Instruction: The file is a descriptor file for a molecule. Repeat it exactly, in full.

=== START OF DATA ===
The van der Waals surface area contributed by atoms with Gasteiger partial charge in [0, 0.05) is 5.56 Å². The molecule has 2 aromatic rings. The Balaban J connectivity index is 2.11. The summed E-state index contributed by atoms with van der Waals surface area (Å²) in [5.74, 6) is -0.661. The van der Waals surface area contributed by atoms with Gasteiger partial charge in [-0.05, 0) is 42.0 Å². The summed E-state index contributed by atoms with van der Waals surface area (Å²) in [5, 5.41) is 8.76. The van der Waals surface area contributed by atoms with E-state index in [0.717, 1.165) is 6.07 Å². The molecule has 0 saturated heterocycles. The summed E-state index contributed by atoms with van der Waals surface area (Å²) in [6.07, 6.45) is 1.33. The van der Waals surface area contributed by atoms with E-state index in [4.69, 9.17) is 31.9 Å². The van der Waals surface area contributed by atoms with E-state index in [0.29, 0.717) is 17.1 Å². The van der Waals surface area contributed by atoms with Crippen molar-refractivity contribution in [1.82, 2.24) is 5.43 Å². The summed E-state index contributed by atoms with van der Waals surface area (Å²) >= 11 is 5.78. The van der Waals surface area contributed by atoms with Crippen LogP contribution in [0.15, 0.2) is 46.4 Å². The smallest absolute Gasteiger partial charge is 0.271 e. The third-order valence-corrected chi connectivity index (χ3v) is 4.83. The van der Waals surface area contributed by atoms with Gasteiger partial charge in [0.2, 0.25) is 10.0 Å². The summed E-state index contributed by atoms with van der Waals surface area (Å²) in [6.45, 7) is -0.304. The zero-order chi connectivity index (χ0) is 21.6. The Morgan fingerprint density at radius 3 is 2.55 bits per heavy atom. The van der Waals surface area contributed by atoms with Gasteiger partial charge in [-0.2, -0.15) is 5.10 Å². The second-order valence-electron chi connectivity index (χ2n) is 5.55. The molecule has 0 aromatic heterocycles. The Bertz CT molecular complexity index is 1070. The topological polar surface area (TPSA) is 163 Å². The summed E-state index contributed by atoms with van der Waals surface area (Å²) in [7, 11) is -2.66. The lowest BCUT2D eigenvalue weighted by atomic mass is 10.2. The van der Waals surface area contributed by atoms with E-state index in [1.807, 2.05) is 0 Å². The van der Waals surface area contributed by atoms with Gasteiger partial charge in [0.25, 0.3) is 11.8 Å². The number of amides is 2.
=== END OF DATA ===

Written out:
The van der Waals surface area contributed by atoms with Gasteiger partial charge in [0, 0.05) is 5.56 Å². The molecule has 2 aromatic rings. The Balaban J connectivity index is 2.11. The summed E-state index contributed by atoms with van der Waals surface area (Å²) in [5.74, 6) is -0.661. The van der Waals surface area contributed by atoms with Gasteiger partial charge in [-0.05, 0) is 42.0 Å². The summed E-state index contributed by atoms with van der Waals surface area (Å²) in [5, 5.41) is 8.76. The van der Waals surface area contributed by atoms with E-state index in [0.717, 1.165) is 6.07 Å². The molecule has 0 saturated heterocycles. The summed E-state index contributed by atoms with van der Waals surface area (Å²) in [6.07, 6.45) is 1.33. The van der Waals surface area contributed by atoms with E-state index in [4.69, 9.17) is 31.9 Å². The van der Waals surface area contributed by atoms with E-state index in [0.29, 0.717) is 17.1 Å². The van der Waals surface area contributed by atoms with Crippen molar-refractivity contribution in [1.82, 2.24) is 5.43 Å². The summed E-state index contributed by atoms with van der Waals surface area (Å²) >= 11 is 5.78. The van der Waals surface area contributed by atoms with Crippen LogP contribution in [0.15, 0.2) is 46.4 Å². The smallest absolute Gasteiger partial charge is 0.271 e. The third-order valence-corrected chi connectivity index (χ3v) is 4.83. The van der Waals surface area contributed by atoms with Gasteiger partial charge in [0.2, 0.25) is 10.0 Å². The summed E-state index contributed by atoms with van der Waals surface area (Å²) in [6.45, 7) is -0.304. The zero-order chi connectivity index (χ0) is 21.6. The Morgan fingerprint density at radius 3 is 2.55 bits per heavy atom. The van der Waals surface area contributed by atoms with Gasteiger partial charge in [-0.2, -0.15) is 5.10 Å². The second-order valence-electron chi connectivity index (χ2n) is 5.55. The molecule has 0 aromatic heterocycles. The Bertz CT molecular complexity index is 1070. The topological polar surface area (TPSA) is 163 Å². The summed E-state index contributed by atoms with van der Waals surface area (Å²) in [7, 11) is -2.66. The lowest BCUT2D eigenvalue weighted by atomic mass is 10.2. The van der Waals surface area contributed by atoms with E-state index in [1.807, 2.05) is 0 Å². The van der Waals surface area contributed by atoms with Gasteiger partial charge in [0.25, 0.3) is 11.8 Å². The number of amides is 2.